Former Sen. Chuck Hagel, once a supporter of “Don’t Ask, Don’t Tell,” is President Obama’s pick to lead the Defense Department, which now has out gay service.
WASHINGTON — Among the reasons why then-Sen. Chuck Hagel opposed the repeal of the military’s ban on out gay service in 1999 was his concern that it could impair “military effectiveness,” a common refrain of supporters of the ban. He wrote to The New York Times “anything that would jeopardize” the country’s security “would be irresponsible and dangerous.”
In the weeks leading up to his current nomination to serve of President Obama’s secretary of defense, however, Hagel said his views on the subject have changed, saying, “I am fully supportive of ‘open service’ and committed to LGBT military families.”
The earlier comments, made in a letter to the editor, resulted from a statement Hagel had made in a news article opposing “Don’t Ask, Don’t Tell” repeal because “[t]he U.S. armed forces aren’t some social experiment.”
When that The New York Times article was published, they prompted a letter to the editor from Tom Beck of New Jersey. Beck wrote, “Fine. But fair’s fair, then, and the armed forces are also not a jobs program. If only military needs can be considered for personnel policy, then the same should be true for things like base closings and procurement.”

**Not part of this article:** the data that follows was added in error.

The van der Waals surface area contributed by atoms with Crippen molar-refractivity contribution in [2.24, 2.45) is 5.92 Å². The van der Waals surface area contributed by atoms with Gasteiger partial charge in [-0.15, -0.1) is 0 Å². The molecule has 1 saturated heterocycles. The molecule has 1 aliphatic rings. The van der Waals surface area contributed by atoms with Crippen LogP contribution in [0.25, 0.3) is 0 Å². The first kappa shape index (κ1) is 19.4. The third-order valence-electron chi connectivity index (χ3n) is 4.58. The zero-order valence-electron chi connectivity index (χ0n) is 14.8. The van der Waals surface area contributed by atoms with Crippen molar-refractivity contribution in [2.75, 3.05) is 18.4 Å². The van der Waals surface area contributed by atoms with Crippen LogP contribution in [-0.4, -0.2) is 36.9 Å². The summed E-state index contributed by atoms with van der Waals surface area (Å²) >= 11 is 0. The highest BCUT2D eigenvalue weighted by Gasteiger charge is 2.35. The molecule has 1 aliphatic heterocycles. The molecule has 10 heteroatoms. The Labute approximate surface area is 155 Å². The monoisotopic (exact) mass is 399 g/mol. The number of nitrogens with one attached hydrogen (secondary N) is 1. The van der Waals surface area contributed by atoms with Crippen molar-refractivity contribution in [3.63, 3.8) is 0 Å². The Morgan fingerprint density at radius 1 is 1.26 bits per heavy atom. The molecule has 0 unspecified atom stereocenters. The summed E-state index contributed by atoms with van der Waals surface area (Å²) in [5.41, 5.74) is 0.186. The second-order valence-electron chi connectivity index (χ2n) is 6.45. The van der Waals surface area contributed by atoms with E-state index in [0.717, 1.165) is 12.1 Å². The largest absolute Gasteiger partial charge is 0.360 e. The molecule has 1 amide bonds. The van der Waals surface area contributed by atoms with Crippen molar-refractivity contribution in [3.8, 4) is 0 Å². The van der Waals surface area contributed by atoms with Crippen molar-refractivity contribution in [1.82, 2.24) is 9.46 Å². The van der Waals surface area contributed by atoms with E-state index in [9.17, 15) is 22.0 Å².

Hagel then responded with his own letter, providing additional details as to the reasons why he then opposed out gay, lesbian and bisexual military service:
To the Editor:
A Dec. 29 letter writer is correct to say the military is not a jobs program in responding to my comment that the armed forces are not a social experiment. The issue is not what is socially right but military effectiveness. The armed forces exist to protect this country’s security. To do anything that would jeopardize this responsibility would be irresponsible and dangerous.
Many of my Republican colleagues and I have been critical of Congressional financing for unnecessary military projects. And we have publicly supported additional rounds of base closings in the next administration. Our national security budget must not be used as an economic engine.
Whether determining a personnel policy, appropriating money for defense projects or authorizing a new round of base closings, national security must be the only consideration in determining military policy.
U.S. Senator from Nebraska
Washington, Dec. 29, 1999
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